some mariners talking about the “Green Flash” they had seen on the ocean horizon at sunset. I assumed it was sailor mythology until Paul, my father-in-law, a retired Naval Aviator and world traveler, told me that he too had once seen the “Green Flash” as the sun set below a watery horizon.
Can you believe? Standing there watching the setting sun through professional binoculars (yes, we took eye-safety precautions), we all actually saw it … a split second flash of green that appeared to be just above our home in the Tucson Mountains. Apparently, it’s an atmospheric phenomenon that occurs under very special conditions. Our lucky night!
Now it was getting dark and time for night observations through the 32” Schulman. Over the next two hours we observed a dozen heavenly objects: planets, stars, nebula, and galaxies. Some of the light we observed had been traveling toward Earth for millions of years just so our retinas could capture it and our brains enjoy it in real time. Hard to imagine light having a purpose, but there it was in all its glory.
We also observed the Sun as few humans had ever experienced it… awesome, powerful, and a bit threatening. And the Moon! Looking through this powerful telescope, the moon appeared as it must have to our astronauts as they passed a few miles above the pockmarked surface.
On the drive down the mountain late that night, the boyz wanted to know
how the Sky Center experience compared with the one at Kitt Peak. Here’s the short version.
- From central Tucson, the drive to Kitt Peak is about a half hour longer each way.
- The night observation programs are very similar – about five hours total. The cost is about the same and you get your money’s worth either way.
- The visitor center at Kitt Peak is much nicer than the one at Sky Center, but the meal at Sky Center was superior.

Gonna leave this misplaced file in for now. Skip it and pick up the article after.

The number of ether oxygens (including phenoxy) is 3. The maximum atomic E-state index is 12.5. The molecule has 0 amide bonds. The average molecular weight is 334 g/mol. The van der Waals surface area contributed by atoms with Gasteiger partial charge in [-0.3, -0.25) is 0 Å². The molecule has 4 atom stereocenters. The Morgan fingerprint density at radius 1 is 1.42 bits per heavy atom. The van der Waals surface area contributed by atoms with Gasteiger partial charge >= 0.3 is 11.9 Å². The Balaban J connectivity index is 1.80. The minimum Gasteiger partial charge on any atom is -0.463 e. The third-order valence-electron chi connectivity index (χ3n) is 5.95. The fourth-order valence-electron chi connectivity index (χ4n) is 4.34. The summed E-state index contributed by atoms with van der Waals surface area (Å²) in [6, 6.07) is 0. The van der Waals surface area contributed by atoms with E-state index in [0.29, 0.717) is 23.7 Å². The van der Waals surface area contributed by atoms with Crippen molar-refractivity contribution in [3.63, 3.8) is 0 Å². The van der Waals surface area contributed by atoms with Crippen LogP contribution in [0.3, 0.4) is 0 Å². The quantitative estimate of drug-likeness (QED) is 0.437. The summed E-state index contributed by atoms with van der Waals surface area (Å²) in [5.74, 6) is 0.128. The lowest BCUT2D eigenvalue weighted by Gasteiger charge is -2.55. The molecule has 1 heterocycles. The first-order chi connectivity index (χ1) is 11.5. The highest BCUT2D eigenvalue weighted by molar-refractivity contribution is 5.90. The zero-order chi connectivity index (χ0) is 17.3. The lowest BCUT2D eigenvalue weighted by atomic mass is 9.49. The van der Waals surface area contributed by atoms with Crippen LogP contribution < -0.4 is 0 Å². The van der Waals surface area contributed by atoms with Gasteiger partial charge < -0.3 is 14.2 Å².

- The lectures or orientations were most interesting and similar. The guides raise and answer a lot of questions geared to curious people with only a modicum of astronomical knowledge. Both guides were amazingly knowledgeable about our universe and clearly loved their work.
- The telescopes generally available for public viewing at Kitt Peak are smaller than at Sky Center. At both, the images we saw in the telescopes were also on adjacent computer screens, which made viewing celestial objects in real time much easier.
- You can see amazing astrophotography on the Internet that is far more beautiful and detailed than you can see through any telescope. Why? The best astrophotography is created by very long exposures and multiple images that the eye cannot duplicate. Adam Brock at Sky Center is a world-class astrophotographer.
- Both venues were very COLD!!! Kitt Peak is at 7,000 feet and Sky Center is 9,000 feet elevation. Assume you are going to Antarctica and dress accordingly.
Footnote. Alan, our Sky Center guide/interpreter gave us something of great value that Kitt Peak did not. A week after our intergalactic adventure, Alan sent us magnificent images of the heavenly bodies we observed that night. Thanks Alan!
Explore the planets and stars at the Sky Center atop Mt. Lemmon. View our Mt. Lemmon video then visit their website.